• Jane Kilpatrick

Is Now The Time That Mental Health Education Should Be Fully Integrated In Our Schools' Curriculum?

Updated: Aug 18, 2020

There has never been a moment in modern history where the topic of mental health and wellbeing has been at the forefront in our society.

As adults, we are bombarded by messages of the benefits of incorporating physical wellbeing into our hectic lives and most recently we have become conscious of the importance of applying mental health tools to help calm the mind, reduce anxiety and remove stress. The global pandemic has forced a revolutionary re-think on how people work, engage, learn, and collaborate. The word “teams” has a whole new meaning, now representing a digital engagement between humans versus a physical participation amongst peers.

As adults, we have the awareness and maturity of how to apply and cope with our mental health for our own personal benefit. We are capable and have the experience to make the choice and decision to learn how to accept the benefits of being aware of the positive or even the negative impacts of our mental wellbeing. Our children do not have this power or the means and aren’t equipped with the knowledge to start to be aware of the impact of the enormous pressures they face today, be it from school exams, bullying, peer pressure, social media or interactions at home or at school. If we do not act now, then as the post Covid-19 generation we will fail in our joint responsibility to provide a mental health duty of care for our children and their children. Let’s not be under any illusion, the time to deal with this crisis is not approaching – it’s already here!

The academic performance from our children has traditionally been the main metric by which we all measure their success or perceived failure. The outcome of this sole metric still dictates the path of their further education, careers and subsequently how their lives unfold. If your child is fortunate enough to have access to an extra school curriculum, such as sports, drama or outdoor pursuits, then your child has other avenues in which they can add to their own additional personal measurements. They know that their success is purely down to how much they put into the activity is what they will get out of it. However, this is not the case with academic targets and if schools are forced to continue to pursue academic attainment without providing mental health guidance, support and tools as part of the educational curriculum then we are creating a time bomb waiting to explode. It doesn’t take a rocket scientist to establish a formula that equates to happy, non-stressed, non-pressured and confident children to equal higher levels of engagement, improved concentration, increased performance and ultimately better results.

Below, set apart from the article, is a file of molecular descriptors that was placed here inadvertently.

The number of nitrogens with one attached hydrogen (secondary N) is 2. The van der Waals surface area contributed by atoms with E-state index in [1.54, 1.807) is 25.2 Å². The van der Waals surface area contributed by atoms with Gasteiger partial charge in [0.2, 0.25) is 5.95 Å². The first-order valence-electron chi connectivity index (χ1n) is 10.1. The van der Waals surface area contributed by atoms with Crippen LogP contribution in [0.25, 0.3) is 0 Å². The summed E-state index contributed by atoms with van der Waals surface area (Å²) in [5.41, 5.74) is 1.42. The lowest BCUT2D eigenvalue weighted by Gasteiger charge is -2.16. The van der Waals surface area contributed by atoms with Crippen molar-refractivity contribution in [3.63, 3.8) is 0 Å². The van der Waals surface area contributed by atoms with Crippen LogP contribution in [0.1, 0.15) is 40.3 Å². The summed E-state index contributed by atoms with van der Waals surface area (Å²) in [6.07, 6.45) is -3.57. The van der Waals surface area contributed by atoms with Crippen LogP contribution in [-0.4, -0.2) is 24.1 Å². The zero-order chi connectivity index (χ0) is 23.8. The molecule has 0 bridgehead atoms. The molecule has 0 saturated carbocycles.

Its very simple! Children who are under immense pressure find it extremely difficult to engage in everyday life in which school plays a large proportion of that. The cost to their personal lives and the fiscal impact is gigantic. So why isn’t mental health baked into the everyday curriculum in our schools and why aren’t schools providing educational resources to children, parents, or carers?

Consider this. How many subjects taught at school do we carry on using in our adult lives? Not very many! There are the core subjects that form the foundation to equip us to cope in adult life such as Maths, English and Science. There can be no better subject to take forward from school in adulthood than ‘Mental Wellbeing’. It is a lifelong subject that requires no level of aptitude, experience or qualification. It is a subject where there is no exam required, no-one is graded and everyone participates. It is a subject where the benefits go wider than the classroom as it helps, supports and develops the relationship between pupils, pupils and teachers and between pupils and their families.